Tip/Thought of the Day

Can You Teach An Old Dog New Tricks?

You can’t teach an old dog new tricks. A cliché that seems as true today as it was yesterday. Are we so entrenched in where we currently are, and what we have become that we no longer have the ability to look at where we can go?

Success never happens in a vacuum. It happens in an environment that encourages discussion and a variety of voices.

When do we close our minds to options and the ability to change? I see all around me discontent, frustration, and fear. Change and the unknown are scary words, but for many, where we are is just as scary. Most are asking “isn’t there more?”.

Is this all life has to offer?

There’s no question change can be scary, but it can also be exciting, offering new adventures and experiences. Some changes may be outright failures. Others will succeed beyond all expectations. Regardless of the results it’ll show us opportunities the status quo ignored. Isn’t that better than plodding along one path with blinders on, never acknowledging others exist?

How different would the world be today if brilliant minds refused to seek out innovations, opting for mediocrity instead?

Would our lives be better off if women never had careers, the vote, or control over their bodies? If they were still forced to stay home regardless of their own hopes and dreams? Would you really want a country filled with only one voice, one color, one belief? Is that what we’re desperately clinging to? We’ve always surpassed others because we encouraged diversity of thought and ideas. Success never happens in a vacuum. It happens in an environment that encourages discussion and a variety of voices.

I grew up in a time when the work force was predominantly men who expected to work for a company 50 years and then retire with the obligatory gold watch. When aspiring to be a physician was little more than a dream because I’m a woman. A typewriter was the only way to get a reasonably presentable paper and white-out marred the perfection every few sentences. I grew up when an oven and stove top were the only way to cook and a cordless rotary phone was an amazing advance in freedom. An acceptable photograph was hoped for in a 24-exposure camera roll and had to be developed days later to be viewed. Cassette players held a dozen songs and vinyl records had a background noise all their own. A phone was meant to ring and talk into. TV had four channels and went off the air at midnight. There were no portable phones, microwaves, faxes (once an incredible feat in itself and now obsolete), cable stations, blow dryers, iPods, computers, or the internet.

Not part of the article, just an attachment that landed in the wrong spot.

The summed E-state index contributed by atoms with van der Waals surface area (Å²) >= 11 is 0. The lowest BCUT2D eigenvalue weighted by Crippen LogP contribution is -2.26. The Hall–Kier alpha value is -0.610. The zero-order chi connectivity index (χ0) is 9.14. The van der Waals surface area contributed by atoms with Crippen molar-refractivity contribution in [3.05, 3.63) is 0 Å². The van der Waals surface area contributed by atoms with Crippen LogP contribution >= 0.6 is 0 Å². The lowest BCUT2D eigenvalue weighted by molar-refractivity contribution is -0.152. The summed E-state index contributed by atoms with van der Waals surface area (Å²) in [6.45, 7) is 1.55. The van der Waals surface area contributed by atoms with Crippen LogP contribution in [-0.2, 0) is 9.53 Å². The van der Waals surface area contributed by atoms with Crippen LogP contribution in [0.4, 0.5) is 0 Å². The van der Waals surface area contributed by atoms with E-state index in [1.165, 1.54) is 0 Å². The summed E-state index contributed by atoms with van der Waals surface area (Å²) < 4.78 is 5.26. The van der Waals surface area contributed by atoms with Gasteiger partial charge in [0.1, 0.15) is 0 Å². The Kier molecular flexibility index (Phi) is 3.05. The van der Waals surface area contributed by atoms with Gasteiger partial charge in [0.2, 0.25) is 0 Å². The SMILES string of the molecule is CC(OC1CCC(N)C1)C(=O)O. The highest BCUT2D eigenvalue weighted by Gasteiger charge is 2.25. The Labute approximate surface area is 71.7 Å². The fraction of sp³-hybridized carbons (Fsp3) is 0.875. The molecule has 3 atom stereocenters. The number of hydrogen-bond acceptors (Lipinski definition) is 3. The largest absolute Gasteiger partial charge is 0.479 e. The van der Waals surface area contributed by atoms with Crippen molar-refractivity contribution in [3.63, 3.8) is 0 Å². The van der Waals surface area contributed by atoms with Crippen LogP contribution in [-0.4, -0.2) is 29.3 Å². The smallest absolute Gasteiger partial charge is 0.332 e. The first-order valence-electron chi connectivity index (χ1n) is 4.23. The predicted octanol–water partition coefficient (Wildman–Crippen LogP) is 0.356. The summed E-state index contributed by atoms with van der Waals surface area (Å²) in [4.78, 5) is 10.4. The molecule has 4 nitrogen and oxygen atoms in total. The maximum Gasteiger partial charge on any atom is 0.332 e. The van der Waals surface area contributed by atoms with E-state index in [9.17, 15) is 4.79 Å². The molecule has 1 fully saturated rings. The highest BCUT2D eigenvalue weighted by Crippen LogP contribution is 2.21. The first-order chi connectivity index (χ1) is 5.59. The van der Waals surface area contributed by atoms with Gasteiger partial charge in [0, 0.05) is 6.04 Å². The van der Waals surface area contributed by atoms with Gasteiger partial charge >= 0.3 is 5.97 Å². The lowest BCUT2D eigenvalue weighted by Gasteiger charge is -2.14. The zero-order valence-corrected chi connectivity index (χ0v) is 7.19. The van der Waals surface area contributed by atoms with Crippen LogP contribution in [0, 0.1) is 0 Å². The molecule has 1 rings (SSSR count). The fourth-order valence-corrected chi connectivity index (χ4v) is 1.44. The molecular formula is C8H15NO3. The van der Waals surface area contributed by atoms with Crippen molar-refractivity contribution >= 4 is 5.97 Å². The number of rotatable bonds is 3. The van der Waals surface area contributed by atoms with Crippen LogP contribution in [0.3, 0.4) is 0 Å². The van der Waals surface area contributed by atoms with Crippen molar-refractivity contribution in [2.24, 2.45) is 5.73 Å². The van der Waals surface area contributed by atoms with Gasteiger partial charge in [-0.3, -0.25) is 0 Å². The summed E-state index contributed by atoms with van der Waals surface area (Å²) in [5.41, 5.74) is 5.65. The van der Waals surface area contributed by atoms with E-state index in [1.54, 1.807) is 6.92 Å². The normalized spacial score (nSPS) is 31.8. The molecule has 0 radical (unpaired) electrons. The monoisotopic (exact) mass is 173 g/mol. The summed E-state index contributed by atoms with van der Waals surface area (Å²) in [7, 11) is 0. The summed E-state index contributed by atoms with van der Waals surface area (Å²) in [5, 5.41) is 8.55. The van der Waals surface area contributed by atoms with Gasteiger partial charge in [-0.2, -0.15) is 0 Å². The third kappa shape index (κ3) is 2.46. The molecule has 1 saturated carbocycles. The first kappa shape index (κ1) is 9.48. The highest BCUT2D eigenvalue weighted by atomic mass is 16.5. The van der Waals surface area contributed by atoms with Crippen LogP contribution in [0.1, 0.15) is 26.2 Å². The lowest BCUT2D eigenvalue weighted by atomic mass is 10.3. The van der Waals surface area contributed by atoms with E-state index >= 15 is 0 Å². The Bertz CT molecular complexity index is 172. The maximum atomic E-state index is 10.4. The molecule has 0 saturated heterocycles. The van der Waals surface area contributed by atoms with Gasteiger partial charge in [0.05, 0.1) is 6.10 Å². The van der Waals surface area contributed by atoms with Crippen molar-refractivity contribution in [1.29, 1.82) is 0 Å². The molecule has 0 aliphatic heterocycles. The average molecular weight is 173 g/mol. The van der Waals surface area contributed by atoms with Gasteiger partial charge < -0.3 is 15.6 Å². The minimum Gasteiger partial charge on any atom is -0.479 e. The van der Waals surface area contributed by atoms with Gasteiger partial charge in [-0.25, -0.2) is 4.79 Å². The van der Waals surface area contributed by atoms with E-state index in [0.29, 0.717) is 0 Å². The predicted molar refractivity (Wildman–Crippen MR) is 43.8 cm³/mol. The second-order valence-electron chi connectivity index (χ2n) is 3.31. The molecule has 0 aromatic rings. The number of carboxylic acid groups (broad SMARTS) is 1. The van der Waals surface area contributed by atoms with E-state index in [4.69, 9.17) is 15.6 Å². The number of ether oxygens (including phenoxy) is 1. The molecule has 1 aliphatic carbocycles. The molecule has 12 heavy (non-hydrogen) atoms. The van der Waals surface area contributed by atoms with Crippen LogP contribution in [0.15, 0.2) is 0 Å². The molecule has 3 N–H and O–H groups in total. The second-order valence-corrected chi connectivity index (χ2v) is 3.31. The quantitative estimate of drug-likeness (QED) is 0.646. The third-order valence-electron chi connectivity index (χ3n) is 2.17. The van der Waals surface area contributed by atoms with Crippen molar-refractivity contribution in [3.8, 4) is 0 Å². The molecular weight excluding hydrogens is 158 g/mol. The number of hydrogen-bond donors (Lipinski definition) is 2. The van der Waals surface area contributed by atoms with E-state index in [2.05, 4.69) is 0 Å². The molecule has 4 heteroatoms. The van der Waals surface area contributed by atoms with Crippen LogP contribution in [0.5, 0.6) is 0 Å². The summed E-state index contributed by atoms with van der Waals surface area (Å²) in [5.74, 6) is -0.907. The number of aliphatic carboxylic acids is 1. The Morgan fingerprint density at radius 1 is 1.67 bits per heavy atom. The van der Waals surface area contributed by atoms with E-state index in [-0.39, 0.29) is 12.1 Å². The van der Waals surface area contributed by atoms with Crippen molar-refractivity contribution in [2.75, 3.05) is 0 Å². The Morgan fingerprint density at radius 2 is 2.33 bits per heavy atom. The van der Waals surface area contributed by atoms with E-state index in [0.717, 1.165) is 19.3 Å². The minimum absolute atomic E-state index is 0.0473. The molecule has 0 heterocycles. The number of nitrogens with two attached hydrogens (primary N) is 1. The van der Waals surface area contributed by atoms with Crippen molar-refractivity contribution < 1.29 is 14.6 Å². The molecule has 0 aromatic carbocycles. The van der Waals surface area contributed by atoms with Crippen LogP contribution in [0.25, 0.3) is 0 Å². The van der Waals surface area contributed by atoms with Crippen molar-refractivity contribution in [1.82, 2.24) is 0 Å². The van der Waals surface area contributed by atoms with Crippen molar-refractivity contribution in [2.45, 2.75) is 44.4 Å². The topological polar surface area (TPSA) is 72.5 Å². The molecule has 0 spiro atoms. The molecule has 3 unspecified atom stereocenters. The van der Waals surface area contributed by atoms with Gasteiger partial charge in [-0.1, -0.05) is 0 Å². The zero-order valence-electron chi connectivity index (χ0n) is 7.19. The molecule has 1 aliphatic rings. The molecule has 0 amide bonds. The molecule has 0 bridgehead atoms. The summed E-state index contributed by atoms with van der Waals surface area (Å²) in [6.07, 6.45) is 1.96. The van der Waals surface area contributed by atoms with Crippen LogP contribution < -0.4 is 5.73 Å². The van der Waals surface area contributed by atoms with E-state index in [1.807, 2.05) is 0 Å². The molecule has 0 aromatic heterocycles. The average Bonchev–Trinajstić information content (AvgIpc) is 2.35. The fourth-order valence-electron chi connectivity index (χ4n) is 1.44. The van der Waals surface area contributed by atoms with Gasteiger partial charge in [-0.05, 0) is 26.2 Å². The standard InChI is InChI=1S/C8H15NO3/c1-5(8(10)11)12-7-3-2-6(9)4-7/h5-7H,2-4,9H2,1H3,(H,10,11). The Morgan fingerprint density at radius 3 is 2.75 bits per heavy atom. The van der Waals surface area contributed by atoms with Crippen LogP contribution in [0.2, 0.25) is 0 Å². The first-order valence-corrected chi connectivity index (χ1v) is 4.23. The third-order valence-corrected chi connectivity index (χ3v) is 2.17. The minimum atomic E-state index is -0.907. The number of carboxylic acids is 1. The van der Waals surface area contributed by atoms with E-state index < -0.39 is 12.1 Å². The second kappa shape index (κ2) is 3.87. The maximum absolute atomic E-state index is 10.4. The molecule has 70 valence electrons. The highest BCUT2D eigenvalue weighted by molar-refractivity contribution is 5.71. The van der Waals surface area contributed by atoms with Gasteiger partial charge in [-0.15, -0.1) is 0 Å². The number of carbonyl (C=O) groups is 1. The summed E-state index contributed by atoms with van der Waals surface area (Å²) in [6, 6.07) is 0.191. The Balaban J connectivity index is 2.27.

As a girl, I never imagined the wondrous things to come, all based on visionaries willing to push past all critics and boundaries.

We used to talk dreamily of someday having a technology that freed us up to work a four day week. Instead we live in a world where staying in a job for more than a few years is a rarity and computers are outdated in months. We are all forced to keep up with the advances bombarding us daily. No wonder we feel overwhelmed and frustrated. No wonder we seek comfort and routine. Technology didn’t free us up for more quality time, it tethered us to a never ending connection that always exists.

Life’s pace may have changed in my lifetime, but the desire for stability and constancy has not. Yes, an old dog can learn new tricks and is forced to as the world around us continues to expand at an exponential rate.

Perhaps the real lesson is: we all grow comfortable and uneasy with change.

We’re all wondering, regardless of age, is this all there is? In the end we all desire the same thing- a balance. Maybe the answer is to share our concerns, support our differences, embrace our history while aspiring to greater achievements together. Realizing that the good old days weren’t all that great. They excluded huge portions of our population and communication was unilateral. The current days are skewed to constant migration, isolation, and data overload.

I suggest we take the best of both worlds, realizing nothing will happen overnight. Perhaps a little more old-school relaxation with friends, contemplating the stars or reading an old fashion book. Even if it’s alongside the wonders of having thousands of options on a Kindle, being able to Skype with loved ones hundreds of miles away, and the ability to seek out specific stars with the aid of your phone, is a start. Occasionally shutting down and appreciating the simple wonders all around us, while admiring the innovations that bring them closer to home. No matter our age, we can all learn new tricks. Minute by minute, hour by hour, and day by day, we can help each other move toward new goals and richer more fulfilling lives.

dsc_0323    –Dr. Courtney

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